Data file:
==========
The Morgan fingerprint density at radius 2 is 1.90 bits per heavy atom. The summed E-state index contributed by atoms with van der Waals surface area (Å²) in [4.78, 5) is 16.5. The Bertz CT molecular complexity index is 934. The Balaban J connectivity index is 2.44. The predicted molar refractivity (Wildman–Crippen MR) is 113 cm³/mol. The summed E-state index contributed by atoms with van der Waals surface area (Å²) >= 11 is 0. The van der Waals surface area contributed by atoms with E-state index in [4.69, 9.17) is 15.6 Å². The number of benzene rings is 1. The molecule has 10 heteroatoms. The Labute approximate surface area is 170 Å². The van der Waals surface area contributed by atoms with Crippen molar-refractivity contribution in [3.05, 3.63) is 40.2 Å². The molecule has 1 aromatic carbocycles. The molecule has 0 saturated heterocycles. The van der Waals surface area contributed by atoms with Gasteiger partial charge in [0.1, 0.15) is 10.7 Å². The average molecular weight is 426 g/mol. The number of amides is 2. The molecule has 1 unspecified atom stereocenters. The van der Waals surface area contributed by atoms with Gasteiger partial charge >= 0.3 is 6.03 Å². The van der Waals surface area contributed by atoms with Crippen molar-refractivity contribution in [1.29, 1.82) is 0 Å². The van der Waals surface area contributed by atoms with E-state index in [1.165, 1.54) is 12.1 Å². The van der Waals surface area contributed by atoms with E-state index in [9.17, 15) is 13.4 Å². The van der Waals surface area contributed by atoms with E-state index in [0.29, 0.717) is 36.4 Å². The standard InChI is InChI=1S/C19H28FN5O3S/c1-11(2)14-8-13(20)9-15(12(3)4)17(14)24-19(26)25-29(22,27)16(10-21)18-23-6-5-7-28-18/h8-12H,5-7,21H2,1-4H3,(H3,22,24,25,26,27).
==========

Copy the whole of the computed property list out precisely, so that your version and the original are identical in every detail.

The Morgan fingerprint density at radius 2 is 1.90 bits per heavy atom. The summed E-state index contributed by atoms with van der Waals surface area (Å²) in [4.78, 5) is 16.5. The Bertz CT molecular complexity index is 934. The Balaban J connectivity index is 2.44. The predicted molar refractivity (Wildman–Crippen MR) is 113 cm³/mol. The summed E-state index contributed by atoms with van der Waals surface area (Å²) >= 11 is 0. The van der Waals surface area contributed by atoms with E-state index in [4.69, 9.17) is 15.6 Å². The number of benzene rings is 1. The molecule has 10 heteroatoms. The Labute approximate surface area is 170 Å². The van der Waals surface area contributed by atoms with Crippen molar-refractivity contribution in [3.05, 3.63) is 40.2 Å². The molecule has 1 aromatic carbocycles. The molecule has 0 saturated heterocycles. The van der Waals surface area contributed by atoms with Gasteiger partial charge in [0.1, 0.15) is 10.7 Å². The average molecular weight is 426 g/mol. The number of amides is 2. The molecule has 1 unspecified atom stereocenters. The van der Waals surface area contributed by atoms with Gasteiger partial charge >= 0.3 is 6.03 Å². The van der Waals surface area contributed by atoms with Crippen molar-refractivity contribution in [1.29, 1.82) is 0 Å². The van der Waals surface area contributed by atoms with E-state index in [1.165, 1.54) is 12.1 Å². The van der Waals surface area contributed by atoms with E-state index in [9.17, 15) is 13.4 Å². The van der Waals surface area contributed by atoms with E-state index in [0.29, 0.717) is 36.4 Å². The standard InChI is InChI=1S/C19H28FN5O3S/c1-11(2)14-8-13(20)9-15(12(3)4)17(14)24-19(26)25-29(22,27)16(10-21)18-23-6-5-7-28-18/h8-12H,5-7,21H2,1-4H3,(H3,22,24,25,26,27).